A review of The Ladder of Escape exhibition at the Tate Modern, London, until 11th September 2011.
This show opens with the joyously assured early rustic paintings Miró made of the family farm and the village of Mont-roig. His seminal painting La Ferme – showing intricately scrutinised details such as a woman washing clothes in the open air (her bizarrely Buddha-like infant squatting nearby), a lizard, a snail and a green watering can on the scorched earth – is described by the Spanish artist as “a résumé of my entire life in the country”. Its hallucinatory detailing owes something both to contemporary experiments in Cubist fragmentation and to the fresh perspectives of children’s art: “No simplifications or abstractions…Right now what interests me is the calligraphy of a tree or a rooftop, leaf by leaf, twig by twig, blade of grass by blade of grass, tile by tile.”
In his revolutionary 1923–4 painting La Terre, Miró jettisoned Arcadian realism in favour of a unique nonsensical vocabulary, evoking surrealistic forms such as a disquietingly prickly dog with phantasmagorical ears, and a tree in whose conical-shaped foliage perches an autonomous, fish-shaped eye.
He went on to invent his own distinctive allusive language in paintings such as Chien abeyant à la lune (‘Dog barking at the moon’) and Paysage au Coq (‘Landscape with Rooster’, opposite). In both works fantastically plaintive creatures are seen barking and crowing at what appear to be eerie other-planetary skies, propped up against which are early versions of his ‘ladders of escape’, mystical symbols of ascent from the terrestrial to celestial spheres of boundless imaginative possibilities.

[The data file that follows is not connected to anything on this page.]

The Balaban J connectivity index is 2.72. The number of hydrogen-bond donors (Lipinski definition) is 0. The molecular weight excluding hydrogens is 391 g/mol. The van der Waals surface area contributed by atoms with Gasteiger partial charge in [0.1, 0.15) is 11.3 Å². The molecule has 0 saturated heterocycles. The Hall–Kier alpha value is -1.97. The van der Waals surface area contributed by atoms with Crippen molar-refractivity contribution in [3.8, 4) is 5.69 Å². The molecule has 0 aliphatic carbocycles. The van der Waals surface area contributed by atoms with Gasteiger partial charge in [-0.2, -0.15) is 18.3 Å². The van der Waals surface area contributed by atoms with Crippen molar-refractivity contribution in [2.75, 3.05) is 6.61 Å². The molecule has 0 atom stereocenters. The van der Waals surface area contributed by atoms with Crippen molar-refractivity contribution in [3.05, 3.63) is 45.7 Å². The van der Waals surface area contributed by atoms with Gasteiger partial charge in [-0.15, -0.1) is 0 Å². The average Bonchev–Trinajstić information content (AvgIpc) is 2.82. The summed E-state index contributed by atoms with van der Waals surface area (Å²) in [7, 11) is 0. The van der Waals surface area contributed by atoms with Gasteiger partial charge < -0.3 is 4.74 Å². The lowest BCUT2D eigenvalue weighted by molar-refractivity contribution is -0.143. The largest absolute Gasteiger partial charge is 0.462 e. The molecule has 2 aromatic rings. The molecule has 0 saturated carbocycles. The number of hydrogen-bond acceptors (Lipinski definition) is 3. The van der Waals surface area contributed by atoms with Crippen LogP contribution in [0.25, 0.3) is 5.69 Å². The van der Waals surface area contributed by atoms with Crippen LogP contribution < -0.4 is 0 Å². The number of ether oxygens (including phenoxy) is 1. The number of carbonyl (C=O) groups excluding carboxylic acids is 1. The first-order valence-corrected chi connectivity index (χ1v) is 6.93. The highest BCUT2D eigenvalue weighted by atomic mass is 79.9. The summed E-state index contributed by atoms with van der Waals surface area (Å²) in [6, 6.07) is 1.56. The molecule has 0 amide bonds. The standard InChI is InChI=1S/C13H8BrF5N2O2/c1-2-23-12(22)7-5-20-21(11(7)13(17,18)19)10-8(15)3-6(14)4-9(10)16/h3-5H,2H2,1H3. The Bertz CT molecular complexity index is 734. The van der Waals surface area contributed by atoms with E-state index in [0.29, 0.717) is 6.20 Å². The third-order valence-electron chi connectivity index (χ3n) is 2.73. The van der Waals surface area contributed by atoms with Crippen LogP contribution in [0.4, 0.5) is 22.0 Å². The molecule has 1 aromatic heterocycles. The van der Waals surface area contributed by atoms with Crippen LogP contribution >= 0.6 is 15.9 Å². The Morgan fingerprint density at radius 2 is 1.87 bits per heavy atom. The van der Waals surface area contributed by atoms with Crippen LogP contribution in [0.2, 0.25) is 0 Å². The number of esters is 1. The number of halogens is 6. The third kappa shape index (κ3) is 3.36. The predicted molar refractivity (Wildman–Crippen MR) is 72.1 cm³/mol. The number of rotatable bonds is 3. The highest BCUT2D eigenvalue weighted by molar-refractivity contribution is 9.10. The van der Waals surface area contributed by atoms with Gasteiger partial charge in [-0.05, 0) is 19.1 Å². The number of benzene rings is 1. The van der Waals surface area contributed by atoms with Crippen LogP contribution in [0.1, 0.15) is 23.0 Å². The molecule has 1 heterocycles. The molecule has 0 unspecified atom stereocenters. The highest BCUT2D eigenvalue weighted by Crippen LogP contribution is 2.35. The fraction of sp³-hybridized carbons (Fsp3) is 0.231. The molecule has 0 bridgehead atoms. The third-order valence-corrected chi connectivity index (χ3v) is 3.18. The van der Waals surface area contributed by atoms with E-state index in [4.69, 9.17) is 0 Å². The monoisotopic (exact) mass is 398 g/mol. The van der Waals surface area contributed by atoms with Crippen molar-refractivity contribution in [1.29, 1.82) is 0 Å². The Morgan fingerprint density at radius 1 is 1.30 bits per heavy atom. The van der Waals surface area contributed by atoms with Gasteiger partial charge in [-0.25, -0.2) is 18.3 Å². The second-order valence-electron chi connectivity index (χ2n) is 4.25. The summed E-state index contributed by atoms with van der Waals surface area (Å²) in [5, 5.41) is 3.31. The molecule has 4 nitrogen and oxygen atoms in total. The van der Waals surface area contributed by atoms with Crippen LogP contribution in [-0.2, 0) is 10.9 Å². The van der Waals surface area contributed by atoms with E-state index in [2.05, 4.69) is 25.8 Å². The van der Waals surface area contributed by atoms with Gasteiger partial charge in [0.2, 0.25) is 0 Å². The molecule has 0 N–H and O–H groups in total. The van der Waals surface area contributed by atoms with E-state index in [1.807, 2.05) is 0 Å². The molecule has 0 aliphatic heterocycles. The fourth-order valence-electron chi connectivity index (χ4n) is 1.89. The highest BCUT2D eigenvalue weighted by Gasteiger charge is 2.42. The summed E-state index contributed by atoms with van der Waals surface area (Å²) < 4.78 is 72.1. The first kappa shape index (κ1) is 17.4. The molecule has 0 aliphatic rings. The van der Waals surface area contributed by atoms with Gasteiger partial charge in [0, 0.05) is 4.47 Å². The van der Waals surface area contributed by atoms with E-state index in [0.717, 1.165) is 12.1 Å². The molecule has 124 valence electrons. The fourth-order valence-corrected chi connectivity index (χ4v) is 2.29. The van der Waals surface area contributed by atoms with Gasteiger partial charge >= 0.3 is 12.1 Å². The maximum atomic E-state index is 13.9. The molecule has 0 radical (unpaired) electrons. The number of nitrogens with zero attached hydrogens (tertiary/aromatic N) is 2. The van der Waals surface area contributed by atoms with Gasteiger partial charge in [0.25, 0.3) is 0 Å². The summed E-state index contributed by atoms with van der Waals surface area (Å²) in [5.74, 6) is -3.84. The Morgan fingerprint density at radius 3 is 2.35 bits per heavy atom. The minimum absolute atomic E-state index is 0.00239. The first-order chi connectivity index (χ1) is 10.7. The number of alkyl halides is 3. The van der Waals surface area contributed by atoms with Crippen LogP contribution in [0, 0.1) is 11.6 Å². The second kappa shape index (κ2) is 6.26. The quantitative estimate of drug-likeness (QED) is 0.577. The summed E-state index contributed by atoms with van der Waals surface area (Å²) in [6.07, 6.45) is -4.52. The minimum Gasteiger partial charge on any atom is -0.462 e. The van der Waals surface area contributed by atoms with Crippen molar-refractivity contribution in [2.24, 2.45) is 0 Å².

The exhibition’s extensive picture captions draw attention almost exclusively to the political background and resonances of Miró’s artworks, which is usefully illuminating in as far as it helps trace the artist’s inner and outer states of exile as the Spanish Civil War, the Second World War and Franco’s Spain impinged so forcefully on him and his times. But this emphasis on political repercussions can seem often over-literalistic for an artist whose work is ultimately so enigmatically poetic.
I prefer the more subtle approach taken in the exhibition catalogue when, in referring to Miró’s mid-1930s’ portraits of absurdly spindly, weirdly sexualised ‘personages’ and ‘philosophers’ (seemingly symbolising in part the crude, pompous, malign public figures of the era), it states: “Quite how the diary of imagery reflected Miró’s response to his times is impossible to gauge with certainty, but it is telling that Jacques Dupin has called these works ‘the most precise expression of the artist’s inner world invaded by demons and monsters’.”
Some of the most astonishing works in the show are the Constellations, made in the harsh atmosphere of Paris, just before the threatened Nazi invasion, and three vast Bleu canvases, painted in 1961. The Constellation gouaches and oil washes on paper consist of countless calligraphic forms – redolent of eyes, genitals, stars, moons, cellular forms, birds, kites, flowers and, simply, the unutterable – pulsating dynamically over fluctuating coloured grounds of inner/outer space. These pictures are ambiguously works of creative solace and the most ominous imaginings.
In contrast to these at once elaborately ordered and anarchic visions, the trio of Bleu paintings allows infinite breathing space in which the imagination can soar and explore. Amid serene fields or seas or skies of wonderfully nuanced blues, abstracted black orbs float with Zen-like effortlessness (Miró, who died in 1983, was then exploring areas of Oriental art and philosophy). And at the end of a long, delicate, meandering line, bisecting the blue, soars what could be described as a little red pebble or a numinous oval glowing in the void. No words can really say what trip this tiny red shape has embarked on, but it is one that speaks to the viewer of transcendent awe and delight enjoyed in the free blue spaces of the present moment.